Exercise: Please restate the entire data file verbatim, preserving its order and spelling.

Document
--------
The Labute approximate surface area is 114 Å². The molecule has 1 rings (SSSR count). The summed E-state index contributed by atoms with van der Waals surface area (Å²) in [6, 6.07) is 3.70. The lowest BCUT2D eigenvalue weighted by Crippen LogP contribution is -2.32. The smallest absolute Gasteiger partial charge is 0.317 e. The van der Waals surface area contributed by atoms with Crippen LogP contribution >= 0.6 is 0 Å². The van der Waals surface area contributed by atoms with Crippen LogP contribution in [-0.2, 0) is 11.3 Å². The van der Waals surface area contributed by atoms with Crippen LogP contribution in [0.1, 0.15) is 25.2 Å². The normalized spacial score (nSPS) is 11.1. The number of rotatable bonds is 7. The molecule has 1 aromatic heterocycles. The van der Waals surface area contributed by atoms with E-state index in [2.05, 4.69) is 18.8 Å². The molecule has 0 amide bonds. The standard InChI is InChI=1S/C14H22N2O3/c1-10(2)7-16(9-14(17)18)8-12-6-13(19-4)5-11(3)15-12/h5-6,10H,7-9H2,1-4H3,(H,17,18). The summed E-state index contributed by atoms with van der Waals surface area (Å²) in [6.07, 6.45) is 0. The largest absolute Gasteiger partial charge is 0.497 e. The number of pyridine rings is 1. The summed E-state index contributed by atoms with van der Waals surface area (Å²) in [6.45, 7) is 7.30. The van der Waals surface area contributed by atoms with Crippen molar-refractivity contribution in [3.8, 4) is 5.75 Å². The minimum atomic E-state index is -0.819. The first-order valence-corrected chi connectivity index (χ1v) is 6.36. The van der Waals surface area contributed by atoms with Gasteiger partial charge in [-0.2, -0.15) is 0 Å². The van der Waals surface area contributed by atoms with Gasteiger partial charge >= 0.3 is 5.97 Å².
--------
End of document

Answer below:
The Labute approximate surface area is 114 Å². The molecule has 1 rings (SSSR count). The summed E-state index contributed by atoms with van der Waals surface area (Å²) in [6, 6.07) is 3.70. The lowest BCUT2D eigenvalue weighted by Crippen LogP contribution is -2.32. The smallest absolute Gasteiger partial charge is 0.317 e. The van der Waals surface area contributed by atoms with Crippen LogP contribution >= 0.6 is 0 Å². The van der Waals surface area contributed by atoms with Crippen LogP contribution in [-0.2, 0) is 11.3 Å². The van der Waals surface area contributed by atoms with Crippen LogP contribution in [0.1, 0.15) is 25.2 Å². The normalized spacial score (nSPS) is 11.1. The number of rotatable bonds is 7. The molecule has 1 aromatic heterocycles. The van der Waals surface area contributed by atoms with E-state index in [2.05, 4.69) is 18.8 Å². The molecule has 0 amide bonds. The standard InChI is InChI=1S/C14H22N2O3/c1-10(2)7-16(9-14(17)18)8-12-6-13(19-4)5-11(3)15-12/h5-6,10H,7-9H2,1-4H3,(H,17,18). The summed E-state index contributed by atoms with van der Waals surface area (Å²) in [6.07, 6.45) is 0. The largest absolute Gasteiger partial charge is 0.497 e. The number of pyridine rings is 1. The summed E-state index contributed by atoms with van der Waals surface area (Å²) in [6.45, 7) is 7.30. The van der Waals surface area contributed by atoms with Crippen molar-refractivity contribution in [3.8, 4) is 5.75 Å². The minimum atomic E-state index is -0.819. The first-order valence-corrected chi connectivity index (χ1v) is 6.36. The van der Waals surface area contributed by atoms with Gasteiger partial charge in [-0.2, -0.15) is 0 Å². The van der Waals surface area contributed by atoms with Gasteiger partial charge >= 0.3 is 5.97 Å².